Hacking groups supported by nation states are using a simple but powerful new technology to power phishing efforts in order to spread malware and steal information of interest to their governments.
Advanced persistent threat (APT) groups acting on behalf of Russian, Chinese, and Indian interests, according to Proofpoint researchers, are exploiting rich text format (RTF) template injections.
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While the use of RTF text file attachments in phishing emails isn’t new, the technique used by hackers is easier to deploy and more effective because antivirus software has a harder time detecting them – and many organisations won’t block RTF files by default because they’re used in daily business operations.
RTF template injection is the method. It’s possible for attackers to weaponize an RTF file by changing its document-formatting attributes to request remote content from a URL controlled by the attackers, allowing them to discreetly retrieve a malware payload and install it on the victim’s PC.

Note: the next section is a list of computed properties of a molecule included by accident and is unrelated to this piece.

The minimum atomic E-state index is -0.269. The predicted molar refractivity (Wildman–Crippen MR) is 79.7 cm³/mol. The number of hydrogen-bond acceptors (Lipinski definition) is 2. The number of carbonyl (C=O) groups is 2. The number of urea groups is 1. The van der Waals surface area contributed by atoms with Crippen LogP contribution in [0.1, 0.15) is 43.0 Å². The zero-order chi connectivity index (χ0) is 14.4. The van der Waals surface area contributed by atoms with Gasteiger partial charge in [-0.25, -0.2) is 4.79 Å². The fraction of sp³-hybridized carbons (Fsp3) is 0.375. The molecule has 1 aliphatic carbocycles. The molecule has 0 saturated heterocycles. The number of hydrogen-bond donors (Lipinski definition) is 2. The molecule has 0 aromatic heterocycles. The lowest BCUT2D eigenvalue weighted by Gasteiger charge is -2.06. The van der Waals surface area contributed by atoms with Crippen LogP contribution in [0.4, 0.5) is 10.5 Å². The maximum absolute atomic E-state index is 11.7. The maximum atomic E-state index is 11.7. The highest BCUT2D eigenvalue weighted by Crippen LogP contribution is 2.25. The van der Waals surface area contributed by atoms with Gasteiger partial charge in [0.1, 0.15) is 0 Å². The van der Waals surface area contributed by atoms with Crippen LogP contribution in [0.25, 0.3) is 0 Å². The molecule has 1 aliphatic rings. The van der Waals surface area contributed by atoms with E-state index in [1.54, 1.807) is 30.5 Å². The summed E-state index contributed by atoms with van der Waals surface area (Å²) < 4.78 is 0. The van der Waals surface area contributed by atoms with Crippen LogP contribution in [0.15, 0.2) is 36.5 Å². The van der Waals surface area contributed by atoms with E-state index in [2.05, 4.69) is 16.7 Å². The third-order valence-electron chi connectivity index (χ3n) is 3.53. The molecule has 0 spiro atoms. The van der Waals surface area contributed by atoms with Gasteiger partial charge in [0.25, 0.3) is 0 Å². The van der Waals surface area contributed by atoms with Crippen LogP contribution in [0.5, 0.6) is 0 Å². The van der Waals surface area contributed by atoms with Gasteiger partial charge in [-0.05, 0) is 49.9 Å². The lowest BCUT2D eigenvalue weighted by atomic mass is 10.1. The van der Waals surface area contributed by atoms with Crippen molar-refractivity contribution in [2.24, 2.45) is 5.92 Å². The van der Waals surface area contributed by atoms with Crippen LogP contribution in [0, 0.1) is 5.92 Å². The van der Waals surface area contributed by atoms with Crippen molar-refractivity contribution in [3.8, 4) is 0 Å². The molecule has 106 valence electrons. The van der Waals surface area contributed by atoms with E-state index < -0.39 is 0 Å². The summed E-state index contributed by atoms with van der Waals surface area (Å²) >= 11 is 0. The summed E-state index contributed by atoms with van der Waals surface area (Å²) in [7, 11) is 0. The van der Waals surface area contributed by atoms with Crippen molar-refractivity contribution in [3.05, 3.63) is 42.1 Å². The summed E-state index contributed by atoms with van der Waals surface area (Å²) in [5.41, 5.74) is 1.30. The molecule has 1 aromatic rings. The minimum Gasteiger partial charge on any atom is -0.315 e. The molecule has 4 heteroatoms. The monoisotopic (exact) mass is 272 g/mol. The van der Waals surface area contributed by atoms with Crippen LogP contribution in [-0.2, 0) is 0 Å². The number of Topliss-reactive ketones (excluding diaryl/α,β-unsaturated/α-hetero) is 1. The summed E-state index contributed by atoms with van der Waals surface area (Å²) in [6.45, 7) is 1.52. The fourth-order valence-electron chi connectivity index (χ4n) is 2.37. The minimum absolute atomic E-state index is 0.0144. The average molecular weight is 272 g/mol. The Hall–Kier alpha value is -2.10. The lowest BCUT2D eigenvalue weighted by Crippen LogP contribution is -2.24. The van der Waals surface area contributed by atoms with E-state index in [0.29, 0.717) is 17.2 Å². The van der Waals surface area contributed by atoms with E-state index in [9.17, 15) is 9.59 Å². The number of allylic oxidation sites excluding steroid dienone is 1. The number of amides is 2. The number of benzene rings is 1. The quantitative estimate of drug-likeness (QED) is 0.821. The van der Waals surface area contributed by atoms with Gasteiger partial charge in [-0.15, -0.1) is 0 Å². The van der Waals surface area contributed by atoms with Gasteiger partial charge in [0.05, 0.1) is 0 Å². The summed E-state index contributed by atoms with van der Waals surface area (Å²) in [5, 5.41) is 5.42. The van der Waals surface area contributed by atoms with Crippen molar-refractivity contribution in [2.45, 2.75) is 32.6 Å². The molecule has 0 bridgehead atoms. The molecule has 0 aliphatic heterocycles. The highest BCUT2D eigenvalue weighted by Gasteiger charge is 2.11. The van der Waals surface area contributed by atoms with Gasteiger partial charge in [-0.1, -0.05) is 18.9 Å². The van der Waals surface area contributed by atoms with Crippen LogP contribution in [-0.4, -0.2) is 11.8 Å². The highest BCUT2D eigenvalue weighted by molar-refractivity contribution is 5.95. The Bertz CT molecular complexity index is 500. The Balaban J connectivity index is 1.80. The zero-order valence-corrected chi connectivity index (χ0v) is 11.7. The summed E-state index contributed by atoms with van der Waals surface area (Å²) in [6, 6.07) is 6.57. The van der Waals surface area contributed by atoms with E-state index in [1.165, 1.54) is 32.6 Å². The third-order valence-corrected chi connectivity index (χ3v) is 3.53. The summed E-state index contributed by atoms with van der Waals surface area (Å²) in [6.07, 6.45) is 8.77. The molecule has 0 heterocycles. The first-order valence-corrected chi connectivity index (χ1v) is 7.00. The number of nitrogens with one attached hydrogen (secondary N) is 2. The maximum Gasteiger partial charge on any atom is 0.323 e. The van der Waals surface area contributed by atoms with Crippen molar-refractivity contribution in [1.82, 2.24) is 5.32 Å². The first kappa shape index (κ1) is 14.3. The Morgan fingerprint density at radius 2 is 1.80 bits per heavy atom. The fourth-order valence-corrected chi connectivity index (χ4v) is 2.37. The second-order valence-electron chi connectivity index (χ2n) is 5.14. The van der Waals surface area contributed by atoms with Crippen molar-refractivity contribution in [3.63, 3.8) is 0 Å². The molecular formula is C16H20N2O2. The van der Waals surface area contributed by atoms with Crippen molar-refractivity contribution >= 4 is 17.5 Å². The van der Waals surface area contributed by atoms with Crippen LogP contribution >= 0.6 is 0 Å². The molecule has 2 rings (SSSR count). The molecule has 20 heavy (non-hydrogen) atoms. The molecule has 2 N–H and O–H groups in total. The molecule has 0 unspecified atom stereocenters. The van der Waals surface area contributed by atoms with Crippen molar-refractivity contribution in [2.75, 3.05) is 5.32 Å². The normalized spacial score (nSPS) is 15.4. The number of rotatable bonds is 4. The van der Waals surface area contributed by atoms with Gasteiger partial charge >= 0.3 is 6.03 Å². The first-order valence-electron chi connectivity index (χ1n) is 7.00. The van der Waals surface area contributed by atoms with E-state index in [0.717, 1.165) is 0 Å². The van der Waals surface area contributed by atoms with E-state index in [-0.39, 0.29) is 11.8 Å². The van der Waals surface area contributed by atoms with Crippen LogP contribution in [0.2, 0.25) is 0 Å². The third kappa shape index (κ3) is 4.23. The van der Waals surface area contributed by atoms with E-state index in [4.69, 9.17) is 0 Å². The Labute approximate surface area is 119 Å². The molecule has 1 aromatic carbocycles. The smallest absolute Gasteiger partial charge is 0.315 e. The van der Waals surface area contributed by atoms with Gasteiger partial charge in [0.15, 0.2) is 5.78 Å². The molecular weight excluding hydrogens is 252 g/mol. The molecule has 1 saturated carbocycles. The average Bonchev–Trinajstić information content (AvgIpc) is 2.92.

Attackers can utilize RTF template injections to open documents in Microsoft Word, which will retrieve the payload via the malicious URL while also displaying the fake document in Word.
This strategy may include persuading users into permitting editing or allowing material to begin the process of downloading the payload, but with the correct kind of social engineering, especially if accompanied by a persuasive bait, a victim can be duped into allowing this to happen.
It’s not a complicated approach, but because it’s so easy to use and reliable, it’s grown popular with various nation-state hacking operations, which can utilize RTF attacks instead of more complex ones to get the same effects.
Despite the “Advanced” label, APT actors will use the least amount of resources and sophistication to get access to organisations, according to Sherrod DeGrippo, vice president of Proofpoint’s threat research and detection.